This is an amazing story by Washington of learning to accept and love her father and the legacy of her birth. The story is well written, fascinating and bittersweet to read. This book is not only personal but very factual. This is an interesting historical document. “Dear Senator is written with candor, honesty, sadness and spirit.
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LibraryThing member carterchristian1
Essie Mae Washington-Williams wrote these memoirs with the help of a writer, experienced in telling the stories of those associated with celebrities, so there is some question to what extent everything in this book is from the perspective of Thurmond's daughter. However, in any case this successful educator, almost 80 years old at the time of writing, hurried to get it into print in time to capitalize on the recent death of the Senator, probably provides most of the interpretation. She is telling the story of many, many biracial children from the South, as far back with the offspring of Sally Hennings and the emotions must be common to most of them. There is the dream of a mother who figures as a romantic figure caught in a trap of cultural biasis starcrossed as any Juliet. Essie Mae insists her father did not marry until after he thought her mother was herself married to another. She does not become bitter because her father gave her hope,whatever his motives, that she could have a successful life, and she did.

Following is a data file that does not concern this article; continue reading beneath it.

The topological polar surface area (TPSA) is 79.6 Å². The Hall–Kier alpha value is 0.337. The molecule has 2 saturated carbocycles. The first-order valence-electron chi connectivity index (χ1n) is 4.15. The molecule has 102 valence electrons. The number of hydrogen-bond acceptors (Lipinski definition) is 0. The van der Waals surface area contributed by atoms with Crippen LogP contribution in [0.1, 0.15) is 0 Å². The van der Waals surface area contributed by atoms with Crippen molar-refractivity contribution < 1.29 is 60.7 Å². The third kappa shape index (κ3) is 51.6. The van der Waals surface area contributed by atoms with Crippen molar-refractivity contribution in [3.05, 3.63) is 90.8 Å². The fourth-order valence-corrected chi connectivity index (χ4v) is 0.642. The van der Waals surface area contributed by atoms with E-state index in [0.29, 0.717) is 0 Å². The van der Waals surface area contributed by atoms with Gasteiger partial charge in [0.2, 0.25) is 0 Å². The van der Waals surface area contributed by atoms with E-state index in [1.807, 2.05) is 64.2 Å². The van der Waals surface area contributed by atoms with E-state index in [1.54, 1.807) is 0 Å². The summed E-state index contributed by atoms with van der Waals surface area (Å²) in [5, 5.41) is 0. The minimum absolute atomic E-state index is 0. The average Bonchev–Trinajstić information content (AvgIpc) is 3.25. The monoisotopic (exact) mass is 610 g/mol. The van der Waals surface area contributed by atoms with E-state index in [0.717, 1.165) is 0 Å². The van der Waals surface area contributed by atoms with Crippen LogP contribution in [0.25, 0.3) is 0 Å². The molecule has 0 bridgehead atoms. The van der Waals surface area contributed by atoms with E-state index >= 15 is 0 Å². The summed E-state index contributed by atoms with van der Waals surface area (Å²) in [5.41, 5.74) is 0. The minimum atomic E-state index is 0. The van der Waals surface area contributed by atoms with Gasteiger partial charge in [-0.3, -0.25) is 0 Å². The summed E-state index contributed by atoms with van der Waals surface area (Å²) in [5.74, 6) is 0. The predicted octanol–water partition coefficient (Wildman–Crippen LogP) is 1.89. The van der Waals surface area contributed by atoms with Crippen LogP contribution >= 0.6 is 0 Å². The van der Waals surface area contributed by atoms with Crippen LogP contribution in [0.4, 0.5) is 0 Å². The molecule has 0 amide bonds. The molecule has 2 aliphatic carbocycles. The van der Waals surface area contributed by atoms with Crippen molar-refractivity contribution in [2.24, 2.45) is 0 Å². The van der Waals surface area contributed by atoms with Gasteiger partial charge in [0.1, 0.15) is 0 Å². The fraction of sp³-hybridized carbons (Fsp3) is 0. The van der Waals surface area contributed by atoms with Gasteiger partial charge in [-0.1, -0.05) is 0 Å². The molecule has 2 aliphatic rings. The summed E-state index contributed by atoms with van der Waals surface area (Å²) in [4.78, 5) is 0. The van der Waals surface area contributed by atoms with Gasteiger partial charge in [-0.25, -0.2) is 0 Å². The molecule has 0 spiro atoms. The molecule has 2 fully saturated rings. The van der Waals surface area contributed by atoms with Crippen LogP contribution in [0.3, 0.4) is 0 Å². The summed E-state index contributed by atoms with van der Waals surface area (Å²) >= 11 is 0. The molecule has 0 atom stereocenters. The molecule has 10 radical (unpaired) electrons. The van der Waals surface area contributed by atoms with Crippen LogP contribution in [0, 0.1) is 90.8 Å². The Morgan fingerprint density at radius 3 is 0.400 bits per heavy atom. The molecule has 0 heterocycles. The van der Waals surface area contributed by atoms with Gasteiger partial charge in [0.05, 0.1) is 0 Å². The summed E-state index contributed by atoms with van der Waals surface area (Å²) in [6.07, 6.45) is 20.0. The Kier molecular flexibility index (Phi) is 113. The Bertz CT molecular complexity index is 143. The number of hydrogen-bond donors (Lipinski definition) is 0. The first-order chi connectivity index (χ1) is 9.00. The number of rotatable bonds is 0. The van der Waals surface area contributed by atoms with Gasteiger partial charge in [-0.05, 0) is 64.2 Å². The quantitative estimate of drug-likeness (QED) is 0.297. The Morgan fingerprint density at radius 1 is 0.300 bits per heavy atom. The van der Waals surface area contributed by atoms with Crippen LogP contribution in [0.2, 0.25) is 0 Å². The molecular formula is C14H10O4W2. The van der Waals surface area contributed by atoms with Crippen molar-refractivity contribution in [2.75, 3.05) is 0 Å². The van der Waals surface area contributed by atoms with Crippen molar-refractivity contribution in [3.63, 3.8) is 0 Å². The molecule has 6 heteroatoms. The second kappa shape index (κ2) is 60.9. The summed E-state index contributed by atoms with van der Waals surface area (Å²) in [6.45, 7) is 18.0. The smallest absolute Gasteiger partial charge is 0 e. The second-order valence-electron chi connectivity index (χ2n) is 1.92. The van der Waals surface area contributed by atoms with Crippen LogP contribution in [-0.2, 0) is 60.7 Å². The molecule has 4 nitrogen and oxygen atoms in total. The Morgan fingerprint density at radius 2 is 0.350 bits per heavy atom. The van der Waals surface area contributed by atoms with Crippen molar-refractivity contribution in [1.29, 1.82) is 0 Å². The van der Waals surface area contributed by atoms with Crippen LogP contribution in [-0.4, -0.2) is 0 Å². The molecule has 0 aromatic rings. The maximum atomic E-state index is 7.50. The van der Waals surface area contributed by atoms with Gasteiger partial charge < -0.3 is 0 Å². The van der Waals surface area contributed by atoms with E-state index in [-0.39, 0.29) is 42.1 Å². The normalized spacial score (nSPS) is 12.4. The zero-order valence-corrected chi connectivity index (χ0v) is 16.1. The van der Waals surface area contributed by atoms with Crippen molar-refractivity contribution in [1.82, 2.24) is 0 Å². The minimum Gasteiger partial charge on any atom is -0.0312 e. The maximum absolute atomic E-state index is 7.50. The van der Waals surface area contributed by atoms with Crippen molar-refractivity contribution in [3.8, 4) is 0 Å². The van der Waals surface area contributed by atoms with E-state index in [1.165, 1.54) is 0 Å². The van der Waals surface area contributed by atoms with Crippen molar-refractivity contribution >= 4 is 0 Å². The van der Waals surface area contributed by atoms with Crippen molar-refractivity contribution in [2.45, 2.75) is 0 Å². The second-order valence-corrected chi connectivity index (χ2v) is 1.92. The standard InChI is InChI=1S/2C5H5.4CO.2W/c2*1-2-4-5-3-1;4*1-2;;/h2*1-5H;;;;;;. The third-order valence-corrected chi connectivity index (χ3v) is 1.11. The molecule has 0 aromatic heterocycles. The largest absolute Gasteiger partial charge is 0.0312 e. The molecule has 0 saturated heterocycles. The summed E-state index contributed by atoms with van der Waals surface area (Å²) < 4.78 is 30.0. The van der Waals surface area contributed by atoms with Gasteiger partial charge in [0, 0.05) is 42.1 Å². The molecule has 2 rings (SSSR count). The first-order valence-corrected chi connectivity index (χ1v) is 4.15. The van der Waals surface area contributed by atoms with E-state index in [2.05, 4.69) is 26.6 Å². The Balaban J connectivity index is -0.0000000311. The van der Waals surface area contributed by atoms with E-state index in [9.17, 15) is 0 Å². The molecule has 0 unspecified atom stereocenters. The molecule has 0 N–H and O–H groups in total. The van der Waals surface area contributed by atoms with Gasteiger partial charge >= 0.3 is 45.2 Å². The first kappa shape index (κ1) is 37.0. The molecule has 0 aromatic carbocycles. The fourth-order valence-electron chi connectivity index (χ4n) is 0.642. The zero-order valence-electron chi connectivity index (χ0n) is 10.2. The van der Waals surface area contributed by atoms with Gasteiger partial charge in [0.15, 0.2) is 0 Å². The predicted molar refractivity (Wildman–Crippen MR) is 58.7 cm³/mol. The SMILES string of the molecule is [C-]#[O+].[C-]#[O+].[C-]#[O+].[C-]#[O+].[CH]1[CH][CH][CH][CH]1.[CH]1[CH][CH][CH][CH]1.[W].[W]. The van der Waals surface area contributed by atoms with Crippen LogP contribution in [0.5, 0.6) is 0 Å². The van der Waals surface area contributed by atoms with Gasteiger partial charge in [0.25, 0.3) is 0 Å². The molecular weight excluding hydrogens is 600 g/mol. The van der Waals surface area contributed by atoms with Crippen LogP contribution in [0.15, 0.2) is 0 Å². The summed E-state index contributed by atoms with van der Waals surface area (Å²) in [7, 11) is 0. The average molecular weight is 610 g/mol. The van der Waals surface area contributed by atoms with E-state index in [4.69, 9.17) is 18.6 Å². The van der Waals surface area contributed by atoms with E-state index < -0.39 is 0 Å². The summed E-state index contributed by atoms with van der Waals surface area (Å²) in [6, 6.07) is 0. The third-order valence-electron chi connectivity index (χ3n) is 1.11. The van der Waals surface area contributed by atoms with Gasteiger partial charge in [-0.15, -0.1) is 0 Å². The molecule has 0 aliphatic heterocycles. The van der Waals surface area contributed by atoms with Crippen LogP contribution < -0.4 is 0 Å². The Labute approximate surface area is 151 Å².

However, it is not the Senator but the daughter who is most important in this story. He was clearly a flawed figure, in fact a failuer in politics, despite his elections, it was she who became the success, holding true to her ideals.

It is a good read and leaves on thinking about how politicians compartmentalize their lives and exclude family members.
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LibraryThing member clik4
Breaking a code of silence, Essie Mae Washington–Williams writes her story within the history of the United States Senate. Ms. Washington-Williams’; the daughter of South Carolina’s Senator Strom Thurmond, lived a hidden life from the spotlight of the political drama of one of the leading voices for racial segregation. Essie’s mother was a black teenager who worked as a maid in the Thurmond household and was taken care of by Thurmond - silently.

Essie lived a dicotomous life loving the father she met at 16 years of age; a financially generous, educationally supportive man contrasted with his belief in the old southern philosophy of racial inequity and complicated by a dual hidden life. Essie emerges as the voice of harmony and higher character, a woman who accepted her father as flawed, continued to honor him while managing an affectionate peace with the the man and the conflict.
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LibraryThing member CasaBooks
If you haven't read this - it's a Recommend !